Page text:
Robert Laing
Helen Nichol
John Wilson
Marion Mowat
Alexander Laing
(1792-1865)
Elizabeth Wilson
(Abt 1795-1866)
John Laing
(Abt 1826-1900)

 

Family Links

Spouses/Children:
Robina Baillie

John Laing 1670,1675,2345,2346,2347

  • Born: Abt 1826, Bathgate, West Lothian, Scotland 2348
  • Marriage: Robina Baillie on 1 Jul 1850 in Whitburn, Linlithgow, Scotland 2342,2343,2344
  • Died: 20 Apr 1900, West Calder, Scotland aged about 74 2349

bullet   Cause of his death was Epithilioma (Cancer) of Lower Jaw . 9 months.2349

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bullet  General Notes:

1861 census, Scotland
Part of Blackburn Village, Whitburn - 8th April, 1861

John Laing, Head, married, age 31, occupation Carrier, born Linlithgowshire, Whitburn

Robina Laing, Wife, married, age 36, born Torpichen
Elizabeth Laing, daughter, age 9, scholar, born Whitburn
Janet Laing, daughter, age 7, scholoar, born Whitburn
Alexander Laing, son, age 5, born Whitburn
Robina Laing, daughter, age 3, born Whitburn
John Laing, son, age 1, born Whitburn
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1881 Census, Scotland, FHL film 0203709, EnumDist 3, page 14
Dwelling: Blackburn, Census Place: Whitburn, Linlithgow, Scotland

JOHN LAING, head, age 54, b. Bathgate, Linlithgow, Scotland, occupation Pit Head Labourer
ROBINA LAING, wife, age 57, b. Torphichen, Linlithgow, Scotland

John Laing, son, age 21, b. Whitburn, Linlithgow, Scotland, Assistant Pit Headman
William Laing, son, age 19, b. Whitburn, Linlithgow, Scotland, Colliery Foreman
Robert Laing, son, age 17, b. Whitburn, Linlithgow, Scotland, Shale Runner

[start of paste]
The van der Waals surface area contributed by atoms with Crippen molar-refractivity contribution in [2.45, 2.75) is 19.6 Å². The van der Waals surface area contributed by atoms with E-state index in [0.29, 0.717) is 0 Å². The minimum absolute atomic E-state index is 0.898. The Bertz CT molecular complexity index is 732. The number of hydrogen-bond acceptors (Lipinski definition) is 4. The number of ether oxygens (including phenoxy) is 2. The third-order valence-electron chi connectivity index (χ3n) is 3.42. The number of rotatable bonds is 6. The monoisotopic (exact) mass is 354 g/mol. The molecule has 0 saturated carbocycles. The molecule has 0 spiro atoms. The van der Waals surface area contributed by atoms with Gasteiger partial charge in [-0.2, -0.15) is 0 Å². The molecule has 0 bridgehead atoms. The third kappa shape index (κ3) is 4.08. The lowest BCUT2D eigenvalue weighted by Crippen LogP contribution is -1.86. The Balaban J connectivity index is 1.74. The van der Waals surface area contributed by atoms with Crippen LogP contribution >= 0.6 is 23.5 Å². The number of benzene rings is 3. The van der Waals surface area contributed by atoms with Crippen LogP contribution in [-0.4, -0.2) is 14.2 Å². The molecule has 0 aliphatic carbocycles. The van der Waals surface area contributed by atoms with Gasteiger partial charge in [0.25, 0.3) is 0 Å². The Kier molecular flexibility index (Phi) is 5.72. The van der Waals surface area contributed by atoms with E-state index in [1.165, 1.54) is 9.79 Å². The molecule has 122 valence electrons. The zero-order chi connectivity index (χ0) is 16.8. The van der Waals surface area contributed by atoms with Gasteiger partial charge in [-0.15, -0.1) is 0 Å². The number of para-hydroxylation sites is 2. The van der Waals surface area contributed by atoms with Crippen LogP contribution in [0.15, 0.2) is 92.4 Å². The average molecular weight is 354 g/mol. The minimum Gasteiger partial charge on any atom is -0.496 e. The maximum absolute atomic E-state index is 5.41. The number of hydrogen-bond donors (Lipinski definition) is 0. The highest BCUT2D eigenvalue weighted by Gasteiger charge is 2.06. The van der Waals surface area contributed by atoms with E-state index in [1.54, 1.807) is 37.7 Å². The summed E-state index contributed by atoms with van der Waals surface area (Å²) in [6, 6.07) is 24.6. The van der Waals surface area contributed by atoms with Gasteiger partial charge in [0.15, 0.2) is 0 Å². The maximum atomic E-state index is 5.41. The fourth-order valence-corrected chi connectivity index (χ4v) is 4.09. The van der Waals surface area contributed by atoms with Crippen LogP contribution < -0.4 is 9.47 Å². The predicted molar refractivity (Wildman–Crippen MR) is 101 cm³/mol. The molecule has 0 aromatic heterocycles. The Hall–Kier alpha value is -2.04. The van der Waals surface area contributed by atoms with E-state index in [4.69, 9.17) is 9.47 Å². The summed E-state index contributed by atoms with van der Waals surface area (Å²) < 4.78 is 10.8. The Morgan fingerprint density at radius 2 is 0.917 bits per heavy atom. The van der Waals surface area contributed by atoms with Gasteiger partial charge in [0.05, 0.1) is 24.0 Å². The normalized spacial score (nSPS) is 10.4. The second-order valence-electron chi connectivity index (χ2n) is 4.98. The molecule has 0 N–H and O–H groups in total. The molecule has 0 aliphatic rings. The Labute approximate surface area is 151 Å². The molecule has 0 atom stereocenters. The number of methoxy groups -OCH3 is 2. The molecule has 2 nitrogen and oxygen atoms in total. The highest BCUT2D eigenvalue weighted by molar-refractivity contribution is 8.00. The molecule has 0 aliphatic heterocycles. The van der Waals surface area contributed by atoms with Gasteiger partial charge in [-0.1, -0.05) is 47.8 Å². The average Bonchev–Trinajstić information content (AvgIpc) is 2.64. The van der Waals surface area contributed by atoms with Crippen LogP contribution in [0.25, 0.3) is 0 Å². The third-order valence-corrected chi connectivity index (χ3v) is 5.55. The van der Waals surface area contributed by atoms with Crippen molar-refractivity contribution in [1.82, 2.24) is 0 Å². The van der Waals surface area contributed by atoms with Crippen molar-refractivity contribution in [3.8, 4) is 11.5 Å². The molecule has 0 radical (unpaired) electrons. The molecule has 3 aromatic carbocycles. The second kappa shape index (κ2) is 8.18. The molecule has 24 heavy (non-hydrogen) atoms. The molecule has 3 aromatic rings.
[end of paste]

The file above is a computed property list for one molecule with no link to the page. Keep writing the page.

Ludovic Laing, son, age 13, b. Whitburn, Linlithgow, Scotland, Scholar
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History of Blackburn, West Lothian, Scotland, (extract from Blackburn internet web site)

At the end of the 18th century it was relatively easy to hire a loom, learn the weaving trade and get custom from the great Glasgow and Lanarkshire manufactures. Wages were good and the standard of living was high because there was a tremendous demand for cloth. But mechanisation was just around the corner. By the 19th century, steam powered looms could weave more cheaply and quickly than a handloom weaver. Trade declined wages fell and there was great hardship amongst the weavers. In Bathgate the town Council helped the destitute weavers by employing them to break stones to relay Cochran Street and South Mid Street. By the middle of the 19th century there wasn't many weavers left. Most of them had taken up alternative work in the coal mines, the foundries, the Bathgate Chemical Works and later in the shale and oil works.
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The Blackburn Boat People Print this page.

Extract from the West Lothian Courier Friday January 16th 1987

Its 60 years since the boat people of Blackburn emigrated to British Columbia, Canada. Most were related through blood or marriage to two of Blackburn's main families, the Ried's and the Andersons. Every year at Pitt Meadows, Vancouver there is a wonderful get together, called the "Ried - Anderson Picnic" when the occasion is recalled.

Many travel hundreds of miles to attend, with their new descendants to be with old friends. Some of course are no longer alive and are ver much missed.

The now intermingled Canadian/Scott's recall memories, while older ones explain to the younger all about the clans of Scotland. The "wean", the baby held in Jessie Ried's arms on the left of the picture lifts his accordion and his younger brother Harry joins in with "The Rowan Tree". "John Anderson My Jo" "Loch Lomond" and all Scotland's old traditional songs. The party always ends with everyone making plans for the next year's.